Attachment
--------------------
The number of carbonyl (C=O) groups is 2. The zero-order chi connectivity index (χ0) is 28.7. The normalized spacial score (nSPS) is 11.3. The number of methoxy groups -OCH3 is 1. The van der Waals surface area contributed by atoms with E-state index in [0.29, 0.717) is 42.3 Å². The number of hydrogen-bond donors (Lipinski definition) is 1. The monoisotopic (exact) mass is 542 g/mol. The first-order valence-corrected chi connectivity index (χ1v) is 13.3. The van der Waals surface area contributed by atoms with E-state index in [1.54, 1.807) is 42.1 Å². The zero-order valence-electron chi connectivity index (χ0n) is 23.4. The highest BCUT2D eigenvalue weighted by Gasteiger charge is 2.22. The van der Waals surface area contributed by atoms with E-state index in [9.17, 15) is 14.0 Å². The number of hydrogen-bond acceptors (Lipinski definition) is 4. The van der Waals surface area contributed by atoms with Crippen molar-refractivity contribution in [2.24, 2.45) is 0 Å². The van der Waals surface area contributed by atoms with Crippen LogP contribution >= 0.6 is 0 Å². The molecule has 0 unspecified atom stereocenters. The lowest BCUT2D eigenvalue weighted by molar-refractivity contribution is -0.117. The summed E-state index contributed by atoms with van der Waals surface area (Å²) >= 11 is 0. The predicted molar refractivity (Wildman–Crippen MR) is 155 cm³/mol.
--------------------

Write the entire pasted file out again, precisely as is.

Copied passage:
The number of carbonyl (C=O) groups is 2. The zero-order chi connectivity index (χ0) is 28.7. The normalized spacial score (nSPS) is 11.3. The number of methoxy groups -OCH3 is 1. The van der Waals surface area contributed by atoms with E-state index in [0.29, 0.717) is 42.3 Å². The number of hydrogen-bond donors (Lipinski definition) is 1. The monoisotopic (exact) mass is 542 g/mol. The first-order valence-corrected chi connectivity index (χ1v) is 13.3. The van der Waals surface area contributed by atoms with E-state index in [1.54, 1.807) is 42.1 Å². The zero-order valence-electron chi connectivity index (χ0n) is 23.4. The highest BCUT2D eigenvalue weighted by Gasteiger charge is 2.22. The van der Waals surface area contributed by atoms with E-state index in [9.17, 15) is 14.0 Å². The number of hydrogen-bond acceptors (Lipinski definition) is 4. The van der Waals surface area contributed by atoms with Crippen molar-refractivity contribution in [2.24, 2.45) is 0 Å². The van der Waals surface area contributed by atoms with Crippen LogP contribution >= 0.6 is 0 Å². The molecule has 0 unspecified atom stereocenters. The lowest BCUT2D eigenvalue weighted by molar-refractivity contribution is -0.117. The summed E-state index contributed by atoms with van der Waals surface area (Å²) >= 11 is 0. The predicted molar refractivity (Wildman–Crippen MR) is 155 cm³/mol.